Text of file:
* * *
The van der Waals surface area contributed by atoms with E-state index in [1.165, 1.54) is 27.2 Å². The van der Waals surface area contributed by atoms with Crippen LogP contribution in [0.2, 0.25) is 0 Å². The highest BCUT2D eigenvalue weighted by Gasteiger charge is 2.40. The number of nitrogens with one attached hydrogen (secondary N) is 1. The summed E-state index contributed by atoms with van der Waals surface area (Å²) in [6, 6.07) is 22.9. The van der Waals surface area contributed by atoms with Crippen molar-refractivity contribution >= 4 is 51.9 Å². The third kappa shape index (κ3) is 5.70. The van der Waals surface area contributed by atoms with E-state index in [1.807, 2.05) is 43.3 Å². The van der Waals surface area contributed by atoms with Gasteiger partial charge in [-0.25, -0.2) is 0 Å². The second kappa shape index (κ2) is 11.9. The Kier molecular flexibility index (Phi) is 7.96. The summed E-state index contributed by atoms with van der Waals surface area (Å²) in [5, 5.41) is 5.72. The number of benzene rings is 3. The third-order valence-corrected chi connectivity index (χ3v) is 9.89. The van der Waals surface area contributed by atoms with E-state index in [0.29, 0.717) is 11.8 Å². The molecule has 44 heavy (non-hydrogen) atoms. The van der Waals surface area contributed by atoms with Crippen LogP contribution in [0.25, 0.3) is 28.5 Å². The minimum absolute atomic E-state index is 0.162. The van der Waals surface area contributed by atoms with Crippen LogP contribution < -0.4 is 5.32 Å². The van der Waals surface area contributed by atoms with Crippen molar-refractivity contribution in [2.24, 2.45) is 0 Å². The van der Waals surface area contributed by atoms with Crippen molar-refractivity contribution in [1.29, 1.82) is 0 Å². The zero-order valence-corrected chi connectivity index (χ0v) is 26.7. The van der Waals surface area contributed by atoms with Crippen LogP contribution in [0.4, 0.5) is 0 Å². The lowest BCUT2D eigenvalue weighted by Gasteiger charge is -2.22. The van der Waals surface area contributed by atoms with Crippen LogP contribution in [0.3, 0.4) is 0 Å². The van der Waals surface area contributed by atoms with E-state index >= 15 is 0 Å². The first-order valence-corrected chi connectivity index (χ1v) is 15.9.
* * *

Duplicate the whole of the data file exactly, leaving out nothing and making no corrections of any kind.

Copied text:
The van der Waals surface area contributed by atoms with E-state index in [1.165, 1.54) is 27.2 Å². The van der Waals surface area contributed by atoms with Crippen LogP contribution in [0.2, 0.25) is 0 Å². The highest BCUT2D eigenvalue weighted by Gasteiger charge is 2.40. The number of nitrogens with one attached hydrogen (secondary N) is 1. The summed E-state index contributed by atoms with van der Waals surface area (Å²) in [6, 6.07) is 22.9. The van der Waals surface area contributed by atoms with Crippen molar-refractivity contribution >= 4 is 51.9 Å². The third kappa shape index (κ3) is 5.70. The van der Waals surface area contributed by atoms with E-state index in [1.807, 2.05) is 43.3 Å². The van der Waals surface area contributed by atoms with Gasteiger partial charge in [-0.25, -0.2) is 0 Å². The second kappa shape index (κ2) is 11.9. The Kier molecular flexibility index (Phi) is 7.96. The summed E-state index contributed by atoms with van der Waals surface area (Å²) in [5, 5.41) is 5.72. The number of benzene rings is 3. The third-order valence-corrected chi connectivity index (χ3v) is 9.89. The van der Waals surface area contributed by atoms with E-state index in [0.29, 0.717) is 11.8 Å². The molecule has 44 heavy (non-hydrogen) atoms. The van der Waals surface area contributed by atoms with Crippen LogP contribution in [0.25, 0.3) is 28.5 Å². The minimum absolute atomic E-state index is 0.162. The van der Waals surface area contributed by atoms with Crippen LogP contribution < -0.4 is 5.32 Å². The van der Waals surface area contributed by atoms with Crippen molar-refractivity contribution in [2.24, 2.45) is 0 Å². The van der Waals surface area contributed by atoms with Crippen molar-refractivity contribution in [1.29, 1.82) is 0 Å². The zero-order valence-corrected chi connectivity index (χ0v) is 26.7. The van der Waals surface area contributed by atoms with Crippen LogP contribution in [0.4, 0.5) is 0 Å². The lowest BCUT2D eigenvalue weighted by Gasteiger charge is -2.22. The van der Waals surface area contributed by atoms with Crippen LogP contribution in [0.3, 0.4) is 0 Å². The van der Waals surface area contributed by atoms with E-state index >= 15 is 0 Å². The first-order valence-corrected chi connectivity index (χ1v) is 15.9.